If it was made by a trustworthy manufacturer, your handlebar is probably safe and sound. Basic engineering, however, dictates that smaller diameter bars made from similar materials will be less rigid and possibly, less strong. If you like your present bar and stem combination, then you have nothing to worry about. If you are looking for a bit more from your bar and stem, then Easton’s ’35 series offers far more potential.Will Havoc 35 Bars Be More Crashworthy?
No way to say for sure, although if Easton’s published numbers are correct, the new Havoc 35 bars should hold up correspondingly better in a crash. Easton (and most other bar makers) states that its bars test strong enough to be pushed right through the bones and flesh of a human without damage (well, to the bar, at least). The worst-case scenario is when you send your bike flipping down the trail on its own. In such events, the impact can do damage that the rider is unaware of. Easton has an in-house inspection and replacement program and encourages its customers to routinely inspect every part on the bike, including its handlebars, for warning signs like bends, cracks or deep abrasions.Pinkbike's Take:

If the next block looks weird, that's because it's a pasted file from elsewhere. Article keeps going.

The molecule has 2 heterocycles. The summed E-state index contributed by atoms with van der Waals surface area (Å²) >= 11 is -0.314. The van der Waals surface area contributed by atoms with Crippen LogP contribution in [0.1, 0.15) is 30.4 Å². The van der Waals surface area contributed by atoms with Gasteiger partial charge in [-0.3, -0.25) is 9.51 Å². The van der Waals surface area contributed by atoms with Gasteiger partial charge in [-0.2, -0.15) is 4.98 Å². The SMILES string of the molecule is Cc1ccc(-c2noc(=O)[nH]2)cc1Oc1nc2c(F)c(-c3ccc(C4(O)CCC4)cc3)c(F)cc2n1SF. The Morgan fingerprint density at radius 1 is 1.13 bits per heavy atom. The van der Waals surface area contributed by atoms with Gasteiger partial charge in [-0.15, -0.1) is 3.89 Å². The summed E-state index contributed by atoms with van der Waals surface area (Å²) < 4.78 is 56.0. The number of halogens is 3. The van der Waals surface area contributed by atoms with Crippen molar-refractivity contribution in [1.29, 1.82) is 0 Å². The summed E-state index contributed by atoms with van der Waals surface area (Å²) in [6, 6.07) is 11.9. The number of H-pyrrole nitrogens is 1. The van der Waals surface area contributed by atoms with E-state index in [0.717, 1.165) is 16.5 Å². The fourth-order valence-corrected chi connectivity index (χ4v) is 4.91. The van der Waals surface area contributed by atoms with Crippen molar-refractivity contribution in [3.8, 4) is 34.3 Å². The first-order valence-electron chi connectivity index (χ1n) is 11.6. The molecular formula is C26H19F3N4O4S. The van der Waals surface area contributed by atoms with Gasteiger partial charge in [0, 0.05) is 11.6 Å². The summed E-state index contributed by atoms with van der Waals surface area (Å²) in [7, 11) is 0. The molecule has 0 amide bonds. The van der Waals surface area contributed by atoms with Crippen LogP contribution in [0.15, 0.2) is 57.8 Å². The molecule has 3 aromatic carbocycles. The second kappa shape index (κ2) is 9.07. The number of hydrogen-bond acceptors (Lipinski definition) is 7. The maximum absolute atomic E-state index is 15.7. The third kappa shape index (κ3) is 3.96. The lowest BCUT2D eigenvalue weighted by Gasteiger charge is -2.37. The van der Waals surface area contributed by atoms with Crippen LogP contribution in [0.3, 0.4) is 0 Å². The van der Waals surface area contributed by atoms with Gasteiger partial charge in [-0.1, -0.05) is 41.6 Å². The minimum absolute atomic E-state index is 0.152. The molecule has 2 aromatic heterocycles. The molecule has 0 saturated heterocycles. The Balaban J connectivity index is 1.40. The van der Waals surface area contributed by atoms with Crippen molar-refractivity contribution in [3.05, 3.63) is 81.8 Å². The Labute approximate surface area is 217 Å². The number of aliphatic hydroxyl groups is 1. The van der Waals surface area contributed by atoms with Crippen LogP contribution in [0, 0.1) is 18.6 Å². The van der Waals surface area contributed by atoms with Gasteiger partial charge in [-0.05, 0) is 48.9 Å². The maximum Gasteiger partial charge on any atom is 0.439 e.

|Havoc 35 bars and stems look stunning on the bike and offer performance enhancements unavailable from the 31.6 mm standard. Easton is a sharp company with a staff who is well connected to racing and riding at the highest levels, so we trust that their claims for the performance of the Havoc 35 system are equally well grounded in science as they are on the dirt. Easton is well aware of the river of tears which will be shed when the gravity crowd hears that yet another industry standard is being implemented. That said, when a company like Easton moves forward with a breakthrough product like Havoc 35, it almost always signals the beginning of the end of the old standard. If 800-millimeter bars are here to stay, then Easton has made the right call. - RC|